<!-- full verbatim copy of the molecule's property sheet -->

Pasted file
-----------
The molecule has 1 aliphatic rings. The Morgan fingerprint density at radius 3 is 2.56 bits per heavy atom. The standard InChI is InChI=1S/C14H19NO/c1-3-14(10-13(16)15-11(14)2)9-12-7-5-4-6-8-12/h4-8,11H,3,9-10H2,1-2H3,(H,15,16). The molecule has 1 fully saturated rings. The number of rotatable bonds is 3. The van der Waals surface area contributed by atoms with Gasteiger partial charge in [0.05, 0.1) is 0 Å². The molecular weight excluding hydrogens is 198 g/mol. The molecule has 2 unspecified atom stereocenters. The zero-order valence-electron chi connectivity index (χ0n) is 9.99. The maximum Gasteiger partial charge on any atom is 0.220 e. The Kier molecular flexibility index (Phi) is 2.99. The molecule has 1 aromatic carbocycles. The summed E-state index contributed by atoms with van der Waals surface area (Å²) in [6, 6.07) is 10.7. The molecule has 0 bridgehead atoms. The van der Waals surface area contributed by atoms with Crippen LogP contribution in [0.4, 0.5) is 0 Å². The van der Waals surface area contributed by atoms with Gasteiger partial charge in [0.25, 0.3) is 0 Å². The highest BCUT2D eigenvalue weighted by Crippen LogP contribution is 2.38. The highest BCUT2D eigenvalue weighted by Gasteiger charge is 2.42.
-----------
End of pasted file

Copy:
The molecule has 1 aliphatic rings. The Morgan fingerprint density at radius 3 is 2.56 bits per heavy atom. The standard InChI is InChI=1S/C14H19NO/c1-3-14(10-13(16)15-11(14)2)9-12-7-5-4-6-8-12/h4-8,11H,3,9-10H2,1-2H3,(H,15,16). The molecule has 1 fully saturated rings. The number of rotatable bonds is 3. The van der Waals surface area contributed by atoms with Gasteiger partial charge in [0.05, 0.1) is 0 Å². The molecular weight excluding hydrogens is 198 g/mol. The molecule has 2 unspecified atom stereocenters. The zero-order valence-electron chi connectivity index (χ0n) is 9.99. The maximum Gasteiger partial charge on any atom is 0.220 e. The Kier molecular flexibility index (Phi) is 2.99. The molecule has 1 aromatic carbocycles. The summed E-state index contributed by atoms with van der Waals surface area (Å²) in [6, 6.07) is 10.7. The molecule has 0 bridgehead atoms. The van der Waals surface area contributed by atoms with Crippen LogP contribution in [0.4, 0.5) is 0 Å². The van der Waals surface area contributed by atoms with Gasteiger partial charge in [0.25, 0.3) is 0 Å². The highest BCUT2D eigenvalue weighted by Crippen LogP contribution is 2.38. The highest BCUT2D eigenvalue weighted by Gasteiger charge is 2.42.